Giving someone the ability to collect emails, followers, or whatever else is more long-term & powerful for someone wanting to build something over taking revenue directly from Voat. If reddit is any example, it is difficult to become profitable on a format like this too, so I'd rather they keep it. I would be very willing to pay a monthly subscription to have a designated link of what I do and remove some worries about moderators making their own decision rather than voting users. It'd be a business development program that Voat would have to officially run.

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[–] doesitmakesound [S] 0 points 0 points (+0|-0) ago 

Maybe these users get a Creators Page or something instead of choosing where the link goes. On that page, much like a subverse (or it could be a subverse) you have a page like a bio or company bio. That way you don't get people using affiliate links all over too.

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[–] Vladimir_Komarov 0 points 1 points (+1|-0) ago 

It's certainly a fine line to walk, but the community may be able to self-regulate. I certainly don't want to promote the old double standard, but the alternative is an all or nothing standpoint. I agree that as soon as you open it up for anonymous and free promotion, you'll get the worst of the worst in with the good stuff. I'm just glad that the conversation is being broached.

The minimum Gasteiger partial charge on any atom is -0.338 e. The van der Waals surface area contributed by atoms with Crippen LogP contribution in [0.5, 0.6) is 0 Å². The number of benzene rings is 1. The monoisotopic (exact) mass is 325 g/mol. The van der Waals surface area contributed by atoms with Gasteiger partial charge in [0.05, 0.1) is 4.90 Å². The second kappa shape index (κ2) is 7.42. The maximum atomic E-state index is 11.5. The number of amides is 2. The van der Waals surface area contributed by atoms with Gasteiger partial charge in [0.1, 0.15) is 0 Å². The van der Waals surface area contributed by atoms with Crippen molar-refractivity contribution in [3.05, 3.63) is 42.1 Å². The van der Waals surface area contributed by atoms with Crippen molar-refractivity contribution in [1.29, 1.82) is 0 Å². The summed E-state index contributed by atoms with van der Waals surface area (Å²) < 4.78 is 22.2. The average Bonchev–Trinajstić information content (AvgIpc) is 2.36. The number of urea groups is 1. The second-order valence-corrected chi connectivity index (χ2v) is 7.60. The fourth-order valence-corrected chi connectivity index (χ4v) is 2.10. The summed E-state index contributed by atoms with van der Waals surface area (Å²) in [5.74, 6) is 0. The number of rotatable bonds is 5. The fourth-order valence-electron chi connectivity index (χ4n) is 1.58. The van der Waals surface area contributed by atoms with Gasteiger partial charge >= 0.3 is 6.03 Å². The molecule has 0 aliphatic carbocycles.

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[–] doesitmakesound [S] 0 points 3 points (+3|-0) ago 

I think the unacceptable approach is Reddit's. Moderators decided what is okay or not and that usually is just whether they personally like you or not. This is part of the root issue of why Voat was created. Voat actually needs more top-down oversight to accomplish their goal. Unchecked moderation power is a serious issue.

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[–] Vladimir_Komarov 0 points 1 points (+1|-0) ago 

I don't disagree, I just think that would require capital to do. Sadly, capital usually comes with an agenda, or at least a "say what you want as long as it's not about me" caveat. I like what you guys are doing on SWC though. Leading by example, and opening up the topic here should put the community to work on solving this. May not be overnight, but it's the way I would want to see it done.